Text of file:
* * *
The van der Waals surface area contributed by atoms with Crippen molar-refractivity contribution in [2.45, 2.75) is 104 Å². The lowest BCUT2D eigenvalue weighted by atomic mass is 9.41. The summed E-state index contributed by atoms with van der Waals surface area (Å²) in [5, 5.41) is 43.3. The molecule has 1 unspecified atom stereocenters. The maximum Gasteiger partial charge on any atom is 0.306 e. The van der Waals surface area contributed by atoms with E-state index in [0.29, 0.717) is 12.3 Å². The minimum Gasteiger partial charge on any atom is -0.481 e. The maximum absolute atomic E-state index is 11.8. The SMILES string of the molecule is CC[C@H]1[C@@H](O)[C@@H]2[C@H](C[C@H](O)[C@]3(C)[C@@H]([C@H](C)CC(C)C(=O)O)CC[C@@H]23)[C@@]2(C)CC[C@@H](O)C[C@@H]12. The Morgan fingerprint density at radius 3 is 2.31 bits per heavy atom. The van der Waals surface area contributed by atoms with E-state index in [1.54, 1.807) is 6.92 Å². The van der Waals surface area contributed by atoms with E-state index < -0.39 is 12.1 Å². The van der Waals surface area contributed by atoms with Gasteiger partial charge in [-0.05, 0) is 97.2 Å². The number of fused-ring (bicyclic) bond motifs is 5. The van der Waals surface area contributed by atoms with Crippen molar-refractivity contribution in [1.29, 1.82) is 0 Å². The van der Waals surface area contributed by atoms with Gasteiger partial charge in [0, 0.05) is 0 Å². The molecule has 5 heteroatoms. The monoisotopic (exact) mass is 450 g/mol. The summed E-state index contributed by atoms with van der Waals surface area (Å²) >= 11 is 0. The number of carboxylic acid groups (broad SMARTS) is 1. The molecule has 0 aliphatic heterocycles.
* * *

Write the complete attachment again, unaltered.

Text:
The van der Waals surface area contributed by atoms with Crippen molar-refractivity contribution in [2.45, 2.75) is 104 Å². The lowest BCUT2D eigenvalue weighted by atomic mass is 9.41. The summed E-state index contributed by atoms with van der Waals surface area (Å²) in [5, 5.41) is 43.3. The molecule has 1 unspecified atom stereocenters. The maximum Gasteiger partial charge on any atom is 0.306 e. The van der Waals surface area contributed by atoms with E-state index in [0.29, 0.717) is 12.3 Å². The minimum Gasteiger partial charge on any atom is -0.481 e. The maximum absolute atomic E-state index is 11.8. The SMILES string of the molecule is CC[C@H]1[C@@H](O)[C@@H]2[C@H](C[C@H](O)[C@]3(C)[C@@H]([C@H](C)CC(C)C(=O)O)CC[C@@H]23)[C@@]2(C)CC[C@@H](O)C[C@@H]12. The Morgan fingerprint density at radius 3 is 2.31 bits per heavy atom. The van der Waals surface area contributed by atoms with E-state index in [1.54, 1.807) is 6.92 Å². The van der Waals surface area contributed by atoms with E-state index < -0.39 is 12.1 Å². The van der Waals surface area contributed by atoms with Gasteiger partial charge in [-0.05, 0) is 97.2 Å². The number of fused-ring (bicyclic) bond motifs is 5. The van der Waals surface area contributed by atoms with Crippen molar-refractivity contribution in [1.29, 1.82) is 0 Å². The van der Waals surface area contributed by atoms with Gasteiger partial charge in [0, 0.05) is 0 Å². The molecule has 5 heteroatoms. The monoisotopic (exact) mass is 450 g/mol. The summed E-state index contributed by atoms with van der Waals surface area (Å²) >= 11 is 0. The number of carboxylic acid groups (broad SMARTS) is 1. The molecule has 0 aliphatic heterocycles.